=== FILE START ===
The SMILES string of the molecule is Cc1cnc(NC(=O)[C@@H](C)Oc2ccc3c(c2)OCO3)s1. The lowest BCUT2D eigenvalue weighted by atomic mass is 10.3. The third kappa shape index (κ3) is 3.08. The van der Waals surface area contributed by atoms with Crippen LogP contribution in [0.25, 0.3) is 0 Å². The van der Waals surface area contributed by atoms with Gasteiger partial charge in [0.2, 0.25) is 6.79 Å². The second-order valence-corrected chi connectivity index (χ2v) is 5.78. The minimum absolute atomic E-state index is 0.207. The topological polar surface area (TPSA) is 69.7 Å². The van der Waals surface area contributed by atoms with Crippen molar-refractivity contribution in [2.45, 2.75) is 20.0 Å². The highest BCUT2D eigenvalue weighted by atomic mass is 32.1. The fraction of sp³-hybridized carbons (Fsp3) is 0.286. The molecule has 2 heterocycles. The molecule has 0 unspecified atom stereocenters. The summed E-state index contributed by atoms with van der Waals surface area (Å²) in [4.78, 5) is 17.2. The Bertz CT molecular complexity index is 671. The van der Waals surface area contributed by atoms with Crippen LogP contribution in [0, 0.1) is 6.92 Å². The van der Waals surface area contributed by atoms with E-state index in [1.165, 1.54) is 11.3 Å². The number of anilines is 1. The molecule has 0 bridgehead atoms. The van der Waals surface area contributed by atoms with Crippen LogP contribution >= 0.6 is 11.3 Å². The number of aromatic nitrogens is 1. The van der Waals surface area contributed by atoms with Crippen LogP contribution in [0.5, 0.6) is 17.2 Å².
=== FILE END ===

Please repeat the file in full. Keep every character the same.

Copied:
The SMILES string of the molecule is Cc1cnc(NC(=O)[C@@H](C)Oc2ccc3c(c2)OCO3)s1. The lowest BCUT2D eigenvalue weighted by atomic mass is 10.3. The third kappa shape index (κ3) is 3.08. The van der Waals surface area contributed by atoms with Crippen LogP contribution in [0.25, 0.3) is 0 Å². The van der Waals surface area contributed by atoms with Gasteiger partial charge in [0.2, 0.25) is 6.79 Å². The second-order valence-corrected chi connectivity index (χ2v) is 5.78. The minimum absolute atomic E-state index is 0.207. The topological polar surface area (TPSA) is 69.7 Å². The van der Waals surface area contributed by atoms with Crippen molar-refractivity contribution in [2.45, 2.75) is 20.0 Å². The highest BCUT2D eigenvalue weighted by atomic mass is 32.1. The fraction of sp³-hybridized carbons (Fsp3) is 0.286. The molecule has 2 heterocycles. The molecule has 0 unspecified atom stereocenters. The summed E-state index contributed by atoms with van der Waals surface area (Å²) in [4.78, 5) is 17.2. The Bertz CT molecular complexity index is 671. The van der Waals surface area contributed by atoms with Crippen LogP contribution in [0, 0.1) is 6.92 Å². The van der Waals surface area contributed by atoms with E-state index in [1.165, 1.54) is 11.3 Å². The number of anilines is 1. The molecule has 0 bridgehead atoms. The van der Waals surface area contributed by atoms with Crippen LogP contribution >= 0.6 is 11.3 Å². The number of aromatic nitrogens is 1. The van der Waals surface area contributed by atoms with Crippen LogP contribution in [0.5, 0.6) is 17.2 Å².